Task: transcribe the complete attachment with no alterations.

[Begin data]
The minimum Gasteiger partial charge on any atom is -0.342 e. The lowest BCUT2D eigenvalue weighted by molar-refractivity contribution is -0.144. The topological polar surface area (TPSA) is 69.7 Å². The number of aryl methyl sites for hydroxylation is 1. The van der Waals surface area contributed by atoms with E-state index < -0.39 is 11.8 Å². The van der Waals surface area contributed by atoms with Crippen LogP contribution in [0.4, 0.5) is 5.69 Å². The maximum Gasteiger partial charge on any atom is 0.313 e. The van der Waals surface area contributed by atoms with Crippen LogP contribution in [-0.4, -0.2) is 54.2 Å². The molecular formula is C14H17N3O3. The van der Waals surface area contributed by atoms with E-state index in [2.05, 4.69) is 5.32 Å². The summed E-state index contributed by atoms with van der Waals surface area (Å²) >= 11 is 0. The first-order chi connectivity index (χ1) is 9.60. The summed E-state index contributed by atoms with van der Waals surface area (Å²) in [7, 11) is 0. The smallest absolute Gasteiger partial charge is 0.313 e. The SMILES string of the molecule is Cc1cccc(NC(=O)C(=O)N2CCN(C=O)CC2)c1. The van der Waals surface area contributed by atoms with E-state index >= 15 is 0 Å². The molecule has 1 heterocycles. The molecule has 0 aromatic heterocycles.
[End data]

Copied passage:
The minimum Gasteiger partial charge on any atom is -0.342 e. The lowest BCUT2D eigenvalue weighted by molar-refractivity contribution is -0.144. The topological polar surface area (TPSA) is 69.7 Å². The number of aryl methyl sites for hydroxylation is 1. The van der Waals surface area contributed by atoms with E-state index < -0.39 is 11.8 Å². The van der Waals surface area contributed by atoms with Crippen LogP contribution in [0.4, 0.5) is 5.69 Å². The maximum Gasteiger partial charge on any atom is 0.313 e. The van der Waals surface area contributed by atoms with Crippen LogP contribution in [-0.4, -0.2) is 54.2 Å². The molecular formula is C14H17N3O3. The van der Waals surface area contributed by atoms with E-state index in [2.05, 4.69) is 5.32 Å². The summed E-state index contributed by atoms with van der Waals surface area (Å²) >= 11 is 0. The first-order chi connectivity index (χ1) is 9.60. The summed E-state index contributed by atoms with van der Waals surface area (Å²) in [7, 11) is 0. The smallest absolute Gasteiger partial charge is 0.313 e. The SMILES string of the molecule is Cc1cccc(NC(=O)C(=O)N2CCN(C=O)CC2)c1. The van der Waals surface area contributed by atoms with E-state index >= 15 is 0 Å². The molecule has 1 heterocycles. The molecule has 0 aromatic heterocycles.